Buy the ticket, take the ride
Until last year, I had never been on a roller coaster. Now I can't wait to go again.
March 13, 2018
Most people go on their first roller coaster when they are a child, but I never found the idea of trusting a machine not to drop me as I went upside down hundreds of feet in the air appealing.
The only reason I decided to do it this time was because it was a school field trip. I knew everyone would be talking about it afterward, and I was 14, so I figured it was time.
I never found the idea of trusting a machine not to drop me as I went upside down hundreds of feet in the air appealing.”
— Sabina Ajjan
We went on the field trip in eighth-grade science because we were learning about physics and how roller coasters work. In the spring of 2017, we took a field trip to Six Flags in Atlanta.
All day, I had been trying to convince myself it would not be that bad. After all, nearly everyone else had done it.
When I got a clear view of the roller coasters, I felt my heart rate go up, though. I had not realized that some were as tall as skyscrapers, and I would have to be willing to let myself drop from that height.
My friends and I got our tickets, and we talked about which roller coaster to ride. They knew it was my first time, so they decided to go on the smallest one, the Dahlonega Mine Train.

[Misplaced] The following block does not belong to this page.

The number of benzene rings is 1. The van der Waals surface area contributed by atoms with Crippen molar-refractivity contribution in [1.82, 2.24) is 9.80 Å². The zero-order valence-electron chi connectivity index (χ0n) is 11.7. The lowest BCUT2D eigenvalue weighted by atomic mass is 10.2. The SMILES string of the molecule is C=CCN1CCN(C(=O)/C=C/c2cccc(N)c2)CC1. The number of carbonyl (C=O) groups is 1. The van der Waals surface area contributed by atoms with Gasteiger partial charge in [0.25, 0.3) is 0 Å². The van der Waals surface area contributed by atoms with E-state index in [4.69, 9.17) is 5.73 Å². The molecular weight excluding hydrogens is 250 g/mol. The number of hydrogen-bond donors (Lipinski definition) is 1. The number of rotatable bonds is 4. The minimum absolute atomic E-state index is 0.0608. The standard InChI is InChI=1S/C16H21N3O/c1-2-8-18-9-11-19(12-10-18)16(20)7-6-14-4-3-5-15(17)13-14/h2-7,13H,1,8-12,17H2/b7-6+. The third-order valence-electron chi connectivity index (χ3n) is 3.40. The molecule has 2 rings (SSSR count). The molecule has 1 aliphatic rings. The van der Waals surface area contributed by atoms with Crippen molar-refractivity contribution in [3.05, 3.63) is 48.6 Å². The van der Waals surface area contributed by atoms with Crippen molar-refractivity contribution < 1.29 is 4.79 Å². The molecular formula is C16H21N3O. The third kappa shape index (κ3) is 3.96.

It was obvious it was the beginner roller coaster. It went at about 25 mph and only had slight slopes to create drops.
I was more confident afterward and was ready for more.
We went on one more small roller coaster, but then, my friends decided to take me on a larger one called the Great American Scream Machine.
I was standing in line with my friend, Maddie Fackler, and we were about to get on when we were told to stop because the lady that went before us was stuck in her seat. I assumed this was a roller coaster malfunction and thought,“If it is possible for someone to get stuck in their seat, is it possible to fall out of their seat?”
The lady got out, and Maddie and I were finally allowed to get in the seats. The car started moving and I squeezed Maddie’s arm and closed my eyes tight. She tried to comfort me as we slowly moved up the hill, but I was not listening well.
Right before we dropped, I heard her explain that the woman got stuck because she decided too late that she did not want to ride the roller coaster a second time.
We dropped down the hill, and it felt like I was falling out of the seat anyway. I screamed as loud as I could, and I did not open my eyes until we were at a low elevation. A minute later, the ride was over.
I decided it was not as bad as I thought it would be. After all, I was still alive, and that was my priority.
I have not had any more opportunities to ride roller coasters, but I will hopefully be able to on the band trip to Disney and Universal this spring. I’ll tell you about it after I have gone on the The Revenge of the Mummy or the Flight of the Hippogriff over there.